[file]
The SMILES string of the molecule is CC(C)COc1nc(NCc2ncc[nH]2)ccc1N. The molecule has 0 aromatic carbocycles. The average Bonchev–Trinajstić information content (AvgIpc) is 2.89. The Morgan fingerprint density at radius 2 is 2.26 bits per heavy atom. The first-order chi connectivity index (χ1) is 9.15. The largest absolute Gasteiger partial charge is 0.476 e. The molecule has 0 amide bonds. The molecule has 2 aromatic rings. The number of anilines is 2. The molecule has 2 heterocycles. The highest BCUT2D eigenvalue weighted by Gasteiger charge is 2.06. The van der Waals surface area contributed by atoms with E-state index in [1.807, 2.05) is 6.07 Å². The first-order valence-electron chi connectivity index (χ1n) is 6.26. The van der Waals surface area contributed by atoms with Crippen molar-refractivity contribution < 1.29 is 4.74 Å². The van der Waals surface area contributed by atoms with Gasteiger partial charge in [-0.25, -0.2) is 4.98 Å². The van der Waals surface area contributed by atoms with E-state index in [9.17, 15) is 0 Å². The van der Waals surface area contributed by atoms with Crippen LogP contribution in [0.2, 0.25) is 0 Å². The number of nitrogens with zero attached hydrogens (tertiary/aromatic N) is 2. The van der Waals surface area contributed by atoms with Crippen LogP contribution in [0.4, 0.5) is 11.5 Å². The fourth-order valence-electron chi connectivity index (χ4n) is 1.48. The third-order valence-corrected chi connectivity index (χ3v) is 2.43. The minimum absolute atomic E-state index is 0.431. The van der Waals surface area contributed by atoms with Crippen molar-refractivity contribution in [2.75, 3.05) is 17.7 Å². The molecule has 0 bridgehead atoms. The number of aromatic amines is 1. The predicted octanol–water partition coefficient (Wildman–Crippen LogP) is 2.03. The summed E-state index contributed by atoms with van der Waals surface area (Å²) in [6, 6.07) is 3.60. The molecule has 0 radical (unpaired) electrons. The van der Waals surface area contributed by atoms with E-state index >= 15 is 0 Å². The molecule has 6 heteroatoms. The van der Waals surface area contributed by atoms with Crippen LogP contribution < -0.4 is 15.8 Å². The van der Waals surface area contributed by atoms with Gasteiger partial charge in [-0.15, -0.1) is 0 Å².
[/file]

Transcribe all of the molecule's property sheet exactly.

The SMILES string of the molecule is CC(C)COc1nc(NCc2ncc[nH]2)ccc1N. The molecule has 0 aromatic carbocycles. The average Bonchev–Trinajstić information content (AvgIpc) is 2.89. The Morgan fingerprint density at radius 2 is 2.26 bits per heavy atom. The first-order chi connectivity index (χ1) is 9.15. The largest absolute Gasteiger partial charge is 0.476 e. The molecule has 0 amide bonds. The molecule has 2 aromatic rings. The number of anilines is 2. The molecule has 2 heterocycles. The highest BCUT2D eigenvalue weighted by Gasteiger charge is 2.06. The van der Waals surface area contributed by atoms with E-state index in [1.807, 2.05) is 6.07 Å². The first-order valence-electron chi connectivity index (χ1n) is 6.26. The van der Waals surface area contributed by atoms with Crippen molar-refractivity contribution < 1.29 is 4.74 Å². The van der Waals surface area contributed by atoms with Gasteiger partial charge in [-0.25, -0.2) is 4.98 Å². The van der Waals surface area contributed by atoms with E-state index in [9.17, 15) is 0 Å². The van der Waals surface area contributed by atoms with Crippen LogP contribution in [0.2, 0.25) is 0 Å². The number of nitrogens with zero attached hydrogens (tertiary/aromatic N) is 2. The van der Waals surface area contributed by atoms with Crippen LogP contribution in [0.4, 0.5) is 11.5 Å². The fourth-order valence-electron chi connectivity index (χ4n) is 1.48. The third-order valence-corrected chi connectivity index (χ3v) is 2.43. The minimum absolute atomic E-state index is 0.431. The van der Waals surface area contributed by atoms with Crippen molar-refractivity contribution in [2.75, 3.05) is 17.7 Å². The molecule has 0 bridgehead atoms. The number of aromatic amines is 1. The predicted octanol–water partition coefficient (Wildman–Crippen LogP) is 2.03. The summed E-state index contributed by atoms with van der Waals surface area (Å²) in [6, 6.07) is 3.60. The molecule has 0 radical (unpaired) electrons. The van der Waals surface area contributed by atoms with E-state index >= 15 is 0 Å². The molecule has 6 heteroatoms. The van der Waals surface area contributed by atoms with Crippen LogP contribution < -0.4 is 15.8 Å². The van der Waals surface area contributed by atoms with Gasteiger partial charge in [-0.15, -0.1) is 0 Å².